There was a ceiling, a high and vaulted canopy stretching across the width of the hollow trunk, and the foot traffic wasn’t limited to the planked floor: the occasional Masquerade moved across the ceiling or walls like a wooden spider, nine or so limbs sticking out from their voluminous clothing, occasionally hanging from or swinging between the mess of chains and ropes that hung down from the ceiling like vines, or maybe roots. Flickering paper lantern jellyfish slowly drifted around, trailing paper tentacles on the heads of the people below. Manning the stores were a variety of merchants from species Alice hadn’t seen before hawking their wares – wares that varied from what seemed to be liquid light, sold by a harpy or something (but with far more eyes), to various strange and concerning visceral meats, offered by a man who looked an awful lot like a humanoid goat. A devil, according to A Librarian, from a Realm called Sheol.
Twelfth strode through the crowd, the very presence of a bookbinder parting the crowd as she made her way to a wide set of spiral stairs leading upwards, next to a sign that seemed to indicate a train, or maybe some kind of insect. Gently, she set her passengers down on the stair, and then the four of them made their way up to the next ‘floor’, Foyer Transit Central.
Bookbinders stood along the back of the platform impassively, each of them bearing a white sash patterned with grey train tracks atop their homemade-looking outfits. The platform was oddly sleek, seemingly varnished wood, and the central lift of Foyer came up in its centre. The train station was built in levels, each platform bearing a pair of tracks leading off into tunnels leading to outside the Tree, through which Alice could see a different Layer of the Library, one that seemed to be characterised by copses and clusters of gigantic, dribbling candles, flames in a baffling array of slowly-shifting colours.
Surely that’s a fire hazard, Alice thought; the Library’s mostly made of wood, after all. She was jolted from her thoughts by the sound of a steam whistle.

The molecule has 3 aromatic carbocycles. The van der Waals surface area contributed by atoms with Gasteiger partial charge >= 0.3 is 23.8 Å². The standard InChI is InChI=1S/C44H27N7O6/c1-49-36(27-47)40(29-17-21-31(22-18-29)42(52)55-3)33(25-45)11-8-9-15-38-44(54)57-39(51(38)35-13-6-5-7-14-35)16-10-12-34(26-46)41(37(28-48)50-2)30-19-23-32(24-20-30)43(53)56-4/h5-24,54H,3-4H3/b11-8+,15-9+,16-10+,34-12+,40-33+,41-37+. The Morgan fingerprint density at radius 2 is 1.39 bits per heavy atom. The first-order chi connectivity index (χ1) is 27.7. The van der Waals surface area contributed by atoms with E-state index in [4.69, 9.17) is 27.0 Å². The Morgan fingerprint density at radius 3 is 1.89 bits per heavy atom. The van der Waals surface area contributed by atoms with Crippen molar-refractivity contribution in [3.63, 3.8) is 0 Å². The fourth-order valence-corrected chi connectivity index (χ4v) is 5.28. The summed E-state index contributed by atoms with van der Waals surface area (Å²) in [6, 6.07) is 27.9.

With a weirdly dissonant clickety-clack, clickety clack a train, looking much like an Underground train, slid through one of the arches. It moved too fluidly, gliding through the trenches besides the platform – despite the fact that there were no train tracks in the station.
Legs. The train had legs, thousands upon thousands of legs, like a millipede. From the jointed metal carapace of the train, low to the ground, insectile legs sprouted, painted metal scuffed by time, carrying the train along with its uncannily smooth gait. It reached its position, slowing smoothly to a stop, before lowering itself down onto its ‘belly’, bringing its doors into line with the level of the platform.
“Told you I wasn’t lying about the training of trains from the plains,” Nik’s brother said smugly.
“It’s a giant centipede. I’ll be inside the body of a giant centipede.”
“Well, not so much,” A Librarian said, “it’s kinda like inside a hollow in its carapace. There aren’t any organs in there, or anything. Mostly furniture.”
[Where Is Your Friend Nik?]
“He’s not gonna be late,” said the fortune teller.
Alice noticed something. “Wait,” she said, turning her head to the side, “the train’s still making a clickedy-clack noise. I thought that’d be its feet, but it’s only got quieter now it’s stopped. If it was its legs, it would have stopped entirely.”
“Oh, those are its mandibles!”
“Yeah,” A Librarian said, “trains use them to navigate, by echolocation, and track their prey, out on the plains.”
“They’re predators? Why do you use gigantic predators as beasts of burden?”
“Their natural prey isn’t enough like A Librarians to be much of a danger – they mostly hunt cars and the occasional bus if they’re working in packs.”
“Where is this? Cars and trains don’t seem to be very Library-thematic,” Alice asked.
“I think they’re originally from the Forge,” A Librarian explained, “but they’ve made their way through most of the known Realms in larval form. Given that they don’t eat wood or paper, they’re not much of an invasive species, along with their prey.”
[It Is More Of A Worry When Wild Trains Attack The Trains That Are Being Used For Public Transport,] said Twelfth, [Although, Tame Trains Tend To Be Bigger, Better Fed And Older Than The Wild Variety, So It Is Not Normally That Much Of A Worry.]
With a triumphant tooting noise, a different train stood and started to leave the station, echoed by a chorus of the whistles of the other trains, further up in Foyer’s station, bidding their colleague goodbye.
“This place is so weird,” she said, staring after the disappearing train in bewilderment.